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Whether you or someone you know has received the diagnosis or you want to learn more about obsessive-compulsive disorder (OCD), these resources may provide you with support.
From medically reviewed information to therapists’ networks to diagnostic tools, the following obsessive-compulsive disorder (OCD) resource directory can be used right now.
You may find these medically reviewed articles helpful when learning more about OCD:
- What to Know About OCD: Symptoms, Causes, Treatment
- Do I Have OCD or an Anxiety Disorder?
- Living with OCD: What Is It Like?
- What Obsessive Compulsive Disorder (OCD) Feels Like
- OCD Symptoms: Obsessions and Compulsions
- What Causes OCD? Genetic & Environmental Factors
- OCD and Apologizing All the Time: What’s the Link?
- Relationship OCD: What It Is and How to Get Help
- My Life With OCD: I Fear Manifesting My Thoughts
- OCD Treatment: Therapy, Medication, and More
- How My Dog Helped Me Understand My OCD
If you’re having a difficult time and need support, know that help is available:
National Institute of Mental Health (NIMH)
The NIMH is a federal research funding agency focused on mental disorders, including OCD. They don’t provide direct support or treatment but will offer information to guide you through the process.
You can also join clinical studies to learn more about your condition and provide new options for treatment.
International OCD Foundation (IOCDF)
The IOCDF is a donor-supported nonprofit organization. It aims to improve outcomes for individuals with OCD and related conditions by providing resources and support for those who may need it.
The IOCDF promotes awareness about OCD and related disorders and works to increase access to treatment.
Due to the COVID-19 pandemic, all IOCDF staff are working remotely. For this reason, the most effective means of contact is the online website form.
The IOCDF is not a hotline, crisis line, or suicide prevention line.
Anxiety and Depression Association of America (ADAA)
The ADAA focuses on providing research, treatment, and general information on anxiety, depression, OCD, post-traumatic stress disorder (PTSD), and co-occurring mental health conditions.
This international nonprofit organization is dedicated to helping people find treatment and support. They also provide resources for family members and significant others of people living with depression and anxiety disorders.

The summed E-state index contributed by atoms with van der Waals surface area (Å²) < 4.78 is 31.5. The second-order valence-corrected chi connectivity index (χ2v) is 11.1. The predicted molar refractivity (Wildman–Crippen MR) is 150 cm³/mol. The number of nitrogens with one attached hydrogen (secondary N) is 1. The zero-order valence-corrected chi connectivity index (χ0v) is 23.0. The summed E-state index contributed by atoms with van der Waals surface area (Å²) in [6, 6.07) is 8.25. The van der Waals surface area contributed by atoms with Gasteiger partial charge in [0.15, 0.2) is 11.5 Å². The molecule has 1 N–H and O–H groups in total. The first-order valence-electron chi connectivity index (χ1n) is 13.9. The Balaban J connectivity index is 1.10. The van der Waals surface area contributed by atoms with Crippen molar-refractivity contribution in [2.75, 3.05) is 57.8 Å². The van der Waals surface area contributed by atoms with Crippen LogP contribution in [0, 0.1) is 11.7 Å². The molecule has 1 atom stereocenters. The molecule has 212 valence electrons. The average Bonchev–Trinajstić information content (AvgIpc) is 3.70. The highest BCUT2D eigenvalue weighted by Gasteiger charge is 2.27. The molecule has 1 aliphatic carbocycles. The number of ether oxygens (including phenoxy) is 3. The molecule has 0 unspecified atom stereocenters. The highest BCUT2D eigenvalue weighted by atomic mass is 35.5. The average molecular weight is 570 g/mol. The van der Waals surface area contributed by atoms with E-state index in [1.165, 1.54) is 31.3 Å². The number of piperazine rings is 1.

With more than 11 million visitors to the ADAA website annually, the association affirms a commitment to improving the quality of life for those living with anxiety and depression disorders.
The ADAA offers general information, brochures, videos, and testing tools for OCD. Mental health professionals can also find articles on the latest OCD medical innovations and research to help them provide support.
Mental Health America (MHA)
MHA is the nation’s leading community-based nonprofit focused on supporting the needs of people living with mental health conditions.
The association, founded in 1909, offers a wide range of support features for those living with OCD and many other conditions.
Screening tests, self-care tools, and access to local resources make the MHA a powerful resource when learning about OCD and getting the support you need.
National Alliance on Mental Illness (NAMI)
NAMI started as a small group of families in 1979. It has since become the nation’s largest grassroots mental health organization focused on mental health advocacy.
NAMI offers resources for anyone living with a mental health condition. The association also provides support tools for loved ones and mental health professionals.
With a commitment to inclusivity, NAMI has a variety of articles and support resources for people living with OCD. These resources include blogs with personal accounts, a helpline, and insights and strategies for OCD management.
TLC Foundation for Body-Focused Repetitive Behaviors
The TLC Foundation for Body-Focused Repetitive Behaviors was formerly known as The Trichotillomania Learning Center.
The organization provides various tools and resources to those who live with skin-picking, trichotillomania (hair-pulling), and other related behaviors and disorders that may sometimes overlap with symptoms of OCD.